Nathalie: A way to edit architecture is by the process in which you produce architecture and express yourself and express your ideas, so if you use these kinds of medium, like for example filmmaking, collage, theoretical texts, research, all different kinds of tools that are not just design oriented, then you come by editing your ideas and your approach, and then you can express a much more broader expression, or idea of the meaning of architecture.
What is the role of printed matter in the digital age?
Nathalie: Printed matter in the digital age really help us to mark a point in time, and physically produce a material that will encapsulate the statements or concepts you want to develop, in this book or publication. Compare to more digital era where maybe for the user is more difficult to gather or to get what you’re looking for because you don’t know where to look for. You have so many information, that if you have printed matter, it’s all gathered in one material you can always keep, and refer to it in time. (Printed matter) it’s also a time issue, it’s something more permanent, that will not change, that you can always use as reference. Also, as a user, printed matter, will allow you to really experience it with your own speed compared maybe to the internet or even a documentary, and all these digital products that have their own speed. The printing issue will always give you, as a user, the freedom to interact with it at your own speed, in your own order.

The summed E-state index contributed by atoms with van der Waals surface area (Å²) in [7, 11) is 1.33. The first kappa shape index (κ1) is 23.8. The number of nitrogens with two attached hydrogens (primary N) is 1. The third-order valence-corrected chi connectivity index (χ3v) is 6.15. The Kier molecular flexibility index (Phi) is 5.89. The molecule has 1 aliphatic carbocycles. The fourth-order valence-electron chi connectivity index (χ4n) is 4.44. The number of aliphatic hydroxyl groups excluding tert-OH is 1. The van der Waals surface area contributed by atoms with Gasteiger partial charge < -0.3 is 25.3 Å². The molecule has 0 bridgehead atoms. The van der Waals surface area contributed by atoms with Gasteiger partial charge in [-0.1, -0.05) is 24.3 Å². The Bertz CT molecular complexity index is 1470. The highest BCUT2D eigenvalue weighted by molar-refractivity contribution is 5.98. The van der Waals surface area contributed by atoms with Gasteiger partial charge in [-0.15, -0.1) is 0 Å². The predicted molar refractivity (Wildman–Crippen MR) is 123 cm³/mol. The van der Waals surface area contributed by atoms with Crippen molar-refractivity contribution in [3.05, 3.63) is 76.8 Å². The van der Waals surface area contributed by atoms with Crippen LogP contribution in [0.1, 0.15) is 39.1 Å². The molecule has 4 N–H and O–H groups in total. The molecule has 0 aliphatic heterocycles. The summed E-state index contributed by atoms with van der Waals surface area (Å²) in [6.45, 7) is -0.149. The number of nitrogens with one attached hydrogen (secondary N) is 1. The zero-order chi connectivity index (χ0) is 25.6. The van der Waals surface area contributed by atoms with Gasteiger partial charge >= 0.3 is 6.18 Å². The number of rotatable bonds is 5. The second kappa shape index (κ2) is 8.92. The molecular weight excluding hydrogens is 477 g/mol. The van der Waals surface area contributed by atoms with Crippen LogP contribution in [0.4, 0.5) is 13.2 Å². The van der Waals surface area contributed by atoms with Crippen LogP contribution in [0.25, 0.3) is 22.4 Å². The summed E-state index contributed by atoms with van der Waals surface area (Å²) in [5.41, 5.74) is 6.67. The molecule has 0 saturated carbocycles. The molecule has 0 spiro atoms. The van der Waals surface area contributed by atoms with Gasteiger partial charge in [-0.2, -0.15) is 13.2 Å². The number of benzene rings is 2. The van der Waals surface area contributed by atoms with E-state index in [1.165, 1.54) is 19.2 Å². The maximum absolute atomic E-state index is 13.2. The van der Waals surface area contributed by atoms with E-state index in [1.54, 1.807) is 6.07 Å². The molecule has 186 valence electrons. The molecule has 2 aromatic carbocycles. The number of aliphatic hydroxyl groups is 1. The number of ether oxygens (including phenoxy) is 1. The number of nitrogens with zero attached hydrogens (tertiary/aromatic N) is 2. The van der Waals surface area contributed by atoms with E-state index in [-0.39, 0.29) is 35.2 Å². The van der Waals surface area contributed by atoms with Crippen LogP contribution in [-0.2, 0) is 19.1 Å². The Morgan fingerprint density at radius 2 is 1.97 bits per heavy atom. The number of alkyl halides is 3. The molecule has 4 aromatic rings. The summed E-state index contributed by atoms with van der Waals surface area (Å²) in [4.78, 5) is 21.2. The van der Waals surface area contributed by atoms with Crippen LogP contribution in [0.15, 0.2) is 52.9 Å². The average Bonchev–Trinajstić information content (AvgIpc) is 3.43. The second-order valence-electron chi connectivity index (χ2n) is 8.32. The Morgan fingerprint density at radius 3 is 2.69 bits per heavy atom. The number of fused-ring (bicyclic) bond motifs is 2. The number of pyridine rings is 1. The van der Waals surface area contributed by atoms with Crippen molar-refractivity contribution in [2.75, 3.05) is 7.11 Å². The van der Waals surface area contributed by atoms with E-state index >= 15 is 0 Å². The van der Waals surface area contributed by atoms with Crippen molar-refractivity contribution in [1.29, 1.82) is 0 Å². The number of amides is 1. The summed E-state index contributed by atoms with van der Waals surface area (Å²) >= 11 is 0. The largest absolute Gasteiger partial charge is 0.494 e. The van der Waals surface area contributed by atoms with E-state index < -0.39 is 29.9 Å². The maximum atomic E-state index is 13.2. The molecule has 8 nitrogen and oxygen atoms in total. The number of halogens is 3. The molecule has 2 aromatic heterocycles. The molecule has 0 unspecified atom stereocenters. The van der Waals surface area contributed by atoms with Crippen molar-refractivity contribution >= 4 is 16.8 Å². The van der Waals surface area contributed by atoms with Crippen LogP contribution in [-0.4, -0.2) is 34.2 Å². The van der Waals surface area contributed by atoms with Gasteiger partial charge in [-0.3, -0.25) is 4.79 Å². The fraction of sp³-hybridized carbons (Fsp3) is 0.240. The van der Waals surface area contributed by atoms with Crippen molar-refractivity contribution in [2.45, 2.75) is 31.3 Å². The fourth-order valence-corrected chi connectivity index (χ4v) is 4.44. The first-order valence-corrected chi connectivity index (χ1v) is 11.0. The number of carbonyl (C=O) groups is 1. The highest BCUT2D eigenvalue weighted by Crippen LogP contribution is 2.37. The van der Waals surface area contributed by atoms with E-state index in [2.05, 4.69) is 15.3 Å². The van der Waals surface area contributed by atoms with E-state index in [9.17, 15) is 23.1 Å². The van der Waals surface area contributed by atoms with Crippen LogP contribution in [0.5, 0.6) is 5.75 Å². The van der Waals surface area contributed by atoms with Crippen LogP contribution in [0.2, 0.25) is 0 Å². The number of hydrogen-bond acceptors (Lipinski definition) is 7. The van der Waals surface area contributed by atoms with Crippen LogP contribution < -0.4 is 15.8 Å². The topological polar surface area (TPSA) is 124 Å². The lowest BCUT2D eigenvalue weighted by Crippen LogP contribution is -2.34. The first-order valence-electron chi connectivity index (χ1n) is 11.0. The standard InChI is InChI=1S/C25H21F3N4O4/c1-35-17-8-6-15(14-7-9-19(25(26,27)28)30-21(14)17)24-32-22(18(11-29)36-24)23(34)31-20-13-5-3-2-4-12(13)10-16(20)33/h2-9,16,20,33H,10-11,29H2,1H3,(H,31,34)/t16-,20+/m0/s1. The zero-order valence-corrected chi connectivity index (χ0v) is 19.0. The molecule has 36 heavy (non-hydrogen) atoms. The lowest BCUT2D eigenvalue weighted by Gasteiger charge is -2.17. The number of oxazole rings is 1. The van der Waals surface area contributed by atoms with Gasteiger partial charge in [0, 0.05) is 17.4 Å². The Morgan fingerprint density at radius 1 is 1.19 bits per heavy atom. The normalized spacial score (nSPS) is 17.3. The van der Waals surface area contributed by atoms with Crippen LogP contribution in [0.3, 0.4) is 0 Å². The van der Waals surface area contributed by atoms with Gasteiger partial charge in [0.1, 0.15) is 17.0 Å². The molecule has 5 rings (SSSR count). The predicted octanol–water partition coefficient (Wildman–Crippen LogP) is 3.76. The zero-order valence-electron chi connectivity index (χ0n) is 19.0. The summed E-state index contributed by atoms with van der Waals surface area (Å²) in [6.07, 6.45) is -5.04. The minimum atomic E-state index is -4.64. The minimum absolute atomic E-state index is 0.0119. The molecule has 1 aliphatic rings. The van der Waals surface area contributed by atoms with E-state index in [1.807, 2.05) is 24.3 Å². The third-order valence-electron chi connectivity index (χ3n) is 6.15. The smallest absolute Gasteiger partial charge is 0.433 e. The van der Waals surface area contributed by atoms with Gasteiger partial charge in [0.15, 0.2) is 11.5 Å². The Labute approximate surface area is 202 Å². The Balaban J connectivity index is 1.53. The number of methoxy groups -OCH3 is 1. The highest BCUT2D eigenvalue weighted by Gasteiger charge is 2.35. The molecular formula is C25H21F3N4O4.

How are architectural publications changing?
Cruz: Architecture publication in itself hasn’t change too much. If you consider the history of architecture publications maybe in the last hundred years, we have, as we said before, two kinds of publications, ones that are more market-oriented, and the other ones that are statements in printed matter. But has changed a lot are the mediums of diffusion of architectural information. For example, we can quote our case. We come straight out of our blog, which is a really inexpensive way to get information gathered. And then you gain notoriety through the publication of the blog, people know your work, and eventually you end up printing that stuff, because in the end you still believe in the permanent power of the printed matter.
But, otherwise that wouldn’t happen because if we look at the architectural discipline which is very elitist, and is a small society, and is very secluded. If you don’t know anybody from a publisher, or if your not connected with any school would be very difficult to find an outlet where you can get your ideas diffused. And then, we’re not associated with any of this, but then we find these new technologies would help us to present our ideas to a bigger and wider public. And then, some people quote you on another website, for example, eventually you end up in a magazine, and then other people meet you, and know you, and know your work, and basically without having any physical presence, you get your work known, and then it becomes part, embedded, a new branch of the architectural publications, with all these digital material.
Nathalie: This new dinamic helps to break a bit the pattern that exists, that was very like, publishing, Architecture publications was quite elitist, as you said already, it was reserved to more academic people, or people who already have a lot of experience in the architectural practice, so in a way the digital era helped a lot of people, young people, to access to this architectural world, of contemporary architecture, and opened a lot of new opportunities for a lot of different people.
Image by Sue Barr
Image by Sue Barr
Video/Image by Johan Tristan Kinnucan